Leonard Matheson Norris
Leonard Matheson Norris, editorial cartoonist, illustrator (b at London, Eng 1 Dec 1913; d at Langley, BC 12 Aug 1997). Norris immigrated with his parents to the Lakehead when he was 12 and began his career by doing caricatures of prominent people around Prince Arthur and Fort William (now Thunder Bay), which a local merchant hung in his storefront window. He worked as a stevedore loading coal during the Depression and studied at the ONTARIO COLLEGE OF ART.
His first job as a graphic artist for a Toronto advertising agency lasted two years until he enlisted in the Army during World War II. He edited and illustrated the Canadian Army Technical Magazine and for his services received an MBE in 1945. After the war, he worked for Maclean Hunter as an art director for House and Gardens Magazine, but tired of the "rat race in Toronto." He moved to the West Coast in 1949 and joined the Vancouver Sun. He attempted to create a comic strip for the newspaper called Filbert Phelps but failed. "I tried to draw cartoons the way everybody thought they should look - big labels and that sort of thing," he said. "It was hard, and it didn't work."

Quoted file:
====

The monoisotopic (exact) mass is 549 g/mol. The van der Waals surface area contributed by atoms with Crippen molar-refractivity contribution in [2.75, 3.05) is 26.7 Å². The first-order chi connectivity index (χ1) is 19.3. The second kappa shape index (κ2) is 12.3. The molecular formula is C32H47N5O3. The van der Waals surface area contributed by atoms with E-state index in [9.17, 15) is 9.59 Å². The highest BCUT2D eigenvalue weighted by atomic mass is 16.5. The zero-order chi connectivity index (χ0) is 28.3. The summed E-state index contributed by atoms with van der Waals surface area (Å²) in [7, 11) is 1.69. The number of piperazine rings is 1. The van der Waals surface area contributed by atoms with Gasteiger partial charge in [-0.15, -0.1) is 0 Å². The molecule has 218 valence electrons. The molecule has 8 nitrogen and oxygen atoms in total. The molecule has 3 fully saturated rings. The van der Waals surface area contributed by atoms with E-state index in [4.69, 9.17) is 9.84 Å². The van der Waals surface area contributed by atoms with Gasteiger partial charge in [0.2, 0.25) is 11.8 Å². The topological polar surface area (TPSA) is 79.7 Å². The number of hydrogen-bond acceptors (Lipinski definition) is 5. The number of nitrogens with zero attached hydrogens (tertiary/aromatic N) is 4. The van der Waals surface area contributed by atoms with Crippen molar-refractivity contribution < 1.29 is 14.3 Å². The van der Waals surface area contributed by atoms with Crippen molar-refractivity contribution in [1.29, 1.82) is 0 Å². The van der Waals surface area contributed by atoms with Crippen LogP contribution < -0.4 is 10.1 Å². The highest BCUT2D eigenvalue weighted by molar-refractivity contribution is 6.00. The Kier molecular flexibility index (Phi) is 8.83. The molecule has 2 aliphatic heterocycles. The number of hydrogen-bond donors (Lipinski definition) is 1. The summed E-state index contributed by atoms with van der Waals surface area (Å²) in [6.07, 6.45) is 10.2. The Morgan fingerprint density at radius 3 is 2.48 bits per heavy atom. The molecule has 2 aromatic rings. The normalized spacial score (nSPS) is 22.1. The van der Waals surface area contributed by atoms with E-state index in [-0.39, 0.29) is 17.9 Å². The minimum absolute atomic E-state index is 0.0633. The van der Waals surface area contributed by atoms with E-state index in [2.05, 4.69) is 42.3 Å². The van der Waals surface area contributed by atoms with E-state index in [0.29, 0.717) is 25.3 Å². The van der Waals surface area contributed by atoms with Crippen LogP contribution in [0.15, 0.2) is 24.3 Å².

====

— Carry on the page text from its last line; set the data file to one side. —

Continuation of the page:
Influenced by the British social satirist Giles, Norris started drawing editorial cartoons in 1950. For the next 38 years, until he retired, his illustrations featured his trademark characters: pompous members of the Victoria Conservative Club, politicians in swallow-tail coats and nasty, hydrant-shaped children commenting on national and international events. His captions were as salient as his illustrations and as a result one of his editors, Gary Lautens, described Norris as "a masterful writer who only incidentally masterfully draws." He won a national newspaper award with his first submission in 1951. He never entered again, he said, because he didn't like the idea of losing. In 1953, as a publicity stunt, Lloyds of London insured his drawing hand for $125-000. Walt Kelly, the creator of Pogo, described Norris as the best in the business, and Hugh Hefner asked him to contribute to Playboy. Norris declined. In 1973 the University of Windsor awarded him an honorary degree. He was a member of the ROYAL CANADIAN ACADEMY OF ARTS and in 1979 was elected to the Canadian News Hall of Fame.